This Patent Application claims the benefit of Provisional Application No. 60/098,862 filed Sep. 2, 1998, Provisional Application No. 60/098,865 filed Sep. 2, 1998, Provisional Application No. 60/098,864 filed Sep. 2, 1998, and Provisional Application No. 60/098,806 filed Sep. 2, 1998.

BACKGROUND OF THE INVENTION

1. Field of the Invention

The present invention relates to a vector network analyzer (VNA). More particularly, the present invention relates to measurement of s-parameters, third order intercept, harmonics, group delay, and noise figure using the VNA. The present invention further relates to measurement of three port devices, such as a mixer using the VNA, and calibration of the VNA.

2. Description of the Related Art

FIG. 1 shows a block diagram of components included in a conventional vector network analyzer (VNA). The VNA is configured to make vector measurements, including both magnitude and phase, of a device under test (DUT) connected across its two test ports A and B. The VNA includes a signal source which generates RF/microwave signals and can sweep over a range of frequencies. A switch selectively connects the signal source to one of two reflectometers A or B. The reflectometers A and B include couplers which couple a reference RF signal as provided from the signal source to one of test ports A and B, and a test RF signal received at one of the test ports A and B. The couplers are connected to downconverters in the reflectometers which downconvert the test and reference RF signals to intermediate frequency (IF) signals. Further components in the reflectometers then process the IF signals to provide full two port error corrected scattering parameters (S-Parameters), and other measurements such as group delay.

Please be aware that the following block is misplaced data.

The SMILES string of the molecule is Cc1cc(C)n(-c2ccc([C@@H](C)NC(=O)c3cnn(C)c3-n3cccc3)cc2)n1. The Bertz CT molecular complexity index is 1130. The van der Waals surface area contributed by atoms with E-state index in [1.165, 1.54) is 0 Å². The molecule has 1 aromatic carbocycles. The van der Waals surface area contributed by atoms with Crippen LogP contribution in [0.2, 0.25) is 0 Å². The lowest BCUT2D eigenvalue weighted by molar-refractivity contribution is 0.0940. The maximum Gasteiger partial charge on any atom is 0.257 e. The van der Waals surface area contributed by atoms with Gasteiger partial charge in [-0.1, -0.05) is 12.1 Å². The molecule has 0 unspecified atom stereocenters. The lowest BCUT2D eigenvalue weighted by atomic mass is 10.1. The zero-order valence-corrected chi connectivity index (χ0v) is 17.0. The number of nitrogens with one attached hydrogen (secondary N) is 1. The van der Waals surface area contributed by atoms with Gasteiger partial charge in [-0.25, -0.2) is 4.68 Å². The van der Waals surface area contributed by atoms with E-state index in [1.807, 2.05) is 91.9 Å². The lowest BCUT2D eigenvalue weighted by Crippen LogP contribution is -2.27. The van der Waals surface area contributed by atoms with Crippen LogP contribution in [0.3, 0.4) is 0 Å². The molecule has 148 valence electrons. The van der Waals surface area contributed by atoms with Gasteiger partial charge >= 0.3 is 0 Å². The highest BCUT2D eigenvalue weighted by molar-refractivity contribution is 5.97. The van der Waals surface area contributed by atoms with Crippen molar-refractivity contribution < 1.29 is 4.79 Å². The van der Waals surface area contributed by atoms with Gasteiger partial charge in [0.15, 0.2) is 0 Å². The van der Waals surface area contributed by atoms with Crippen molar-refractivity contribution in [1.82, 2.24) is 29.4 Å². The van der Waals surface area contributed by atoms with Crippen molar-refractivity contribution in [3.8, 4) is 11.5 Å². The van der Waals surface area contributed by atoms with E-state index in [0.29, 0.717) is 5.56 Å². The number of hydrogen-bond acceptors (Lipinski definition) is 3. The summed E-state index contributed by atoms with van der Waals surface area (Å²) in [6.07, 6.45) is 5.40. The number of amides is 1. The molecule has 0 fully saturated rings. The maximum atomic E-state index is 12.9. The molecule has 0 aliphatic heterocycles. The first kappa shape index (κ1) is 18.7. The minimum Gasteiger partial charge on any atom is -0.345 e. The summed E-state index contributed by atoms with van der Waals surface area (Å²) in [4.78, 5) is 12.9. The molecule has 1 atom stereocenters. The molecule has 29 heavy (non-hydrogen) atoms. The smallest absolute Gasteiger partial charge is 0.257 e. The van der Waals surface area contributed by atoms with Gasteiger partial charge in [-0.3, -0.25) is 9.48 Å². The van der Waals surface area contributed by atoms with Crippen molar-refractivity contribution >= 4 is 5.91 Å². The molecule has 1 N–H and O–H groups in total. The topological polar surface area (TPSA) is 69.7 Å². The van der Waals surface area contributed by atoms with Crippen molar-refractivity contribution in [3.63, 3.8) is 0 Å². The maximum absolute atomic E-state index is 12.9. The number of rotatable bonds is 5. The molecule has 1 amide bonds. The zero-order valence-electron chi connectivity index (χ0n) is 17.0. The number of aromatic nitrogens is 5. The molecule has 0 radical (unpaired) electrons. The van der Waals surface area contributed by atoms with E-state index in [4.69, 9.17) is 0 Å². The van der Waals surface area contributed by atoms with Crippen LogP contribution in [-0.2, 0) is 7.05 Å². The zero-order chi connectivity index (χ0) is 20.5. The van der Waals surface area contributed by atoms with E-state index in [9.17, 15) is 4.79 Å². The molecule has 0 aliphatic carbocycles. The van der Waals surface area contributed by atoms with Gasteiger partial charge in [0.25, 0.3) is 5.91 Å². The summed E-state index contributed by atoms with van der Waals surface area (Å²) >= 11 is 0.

A conventional VNA may also include components to measure noise figure as illustrated in FIG. 2. The noise figure is a way of specifying the noise parameters of a component, and is defined as the ratio of the signal-to-noise ratio available from the device output to the signal-to-noise ratio delivered to the input of the device, at a standard reference temperature of 290K. Noise figure measurements are made using a noise source and receiver. The noise source typically includes a noise diode connected to a power supply. The noise source provides noise over a wide bandwidth to one port of a DUT, while the other port is connected to a receiver. The receiver downconverts the noise source signal from the DUT to an intermediate frequency (IF) range, and the IF signal is processed to provide an indication of power level enabling the noise figure to be determined over the frequency range.

In FIG. 2, the noise source in the VNA is connectable by a switch A through a reflectometer A to the measurement port A of the VNA. The switch A normally connects the signal source of the VNA through the reflectometer A to the test port A for standard VNA measurements and is switched to the noise source when noise figure measurements are desired. Similarly, a receiver is connectable by a switch B to the test port B of the VNA. The switch B then normally connects to the signal source for standard VNA measurements and is switched to the receiver when noise figure measurements are desired.

The receiver in FIG. 2 is separated from the reflectometers A and B, but its components are the downconverters and IF processor typically included in the reflectometers. Rather than use two separate receivers, switching is included in the receiver so that signals can be downconverted and processed from the reflectometers as well as the noise source stimulated DUT when the switches A and B are so configured.

Noise figure measurements have been performed for years with a wide variety of instruments, but the instruments have lacked flexibility. Usually the noise source and receiver must be attached directly to the DUT for all measurements, or the noise source is provided internally in a VNA, as shown in FIG. 2, for all measurements. The user, thus, has little choice with respect to test setup, noise source selection, or noise source traceability. With the receiver measuring power, and not operating in ratioed mode, the user cannot usually apply vector corrections using the VNA to compensate for DUT or system mismatches when the noise figure measurements are made.

Devices for measuring noise figure also do not allow a selection of frequency bandwidths for measurements which may limit the types of DUTs that can be measured using one test device. The measurement bandwidth being fixed for a given test system may also lead to either inordinately long test times or to inaccurate results.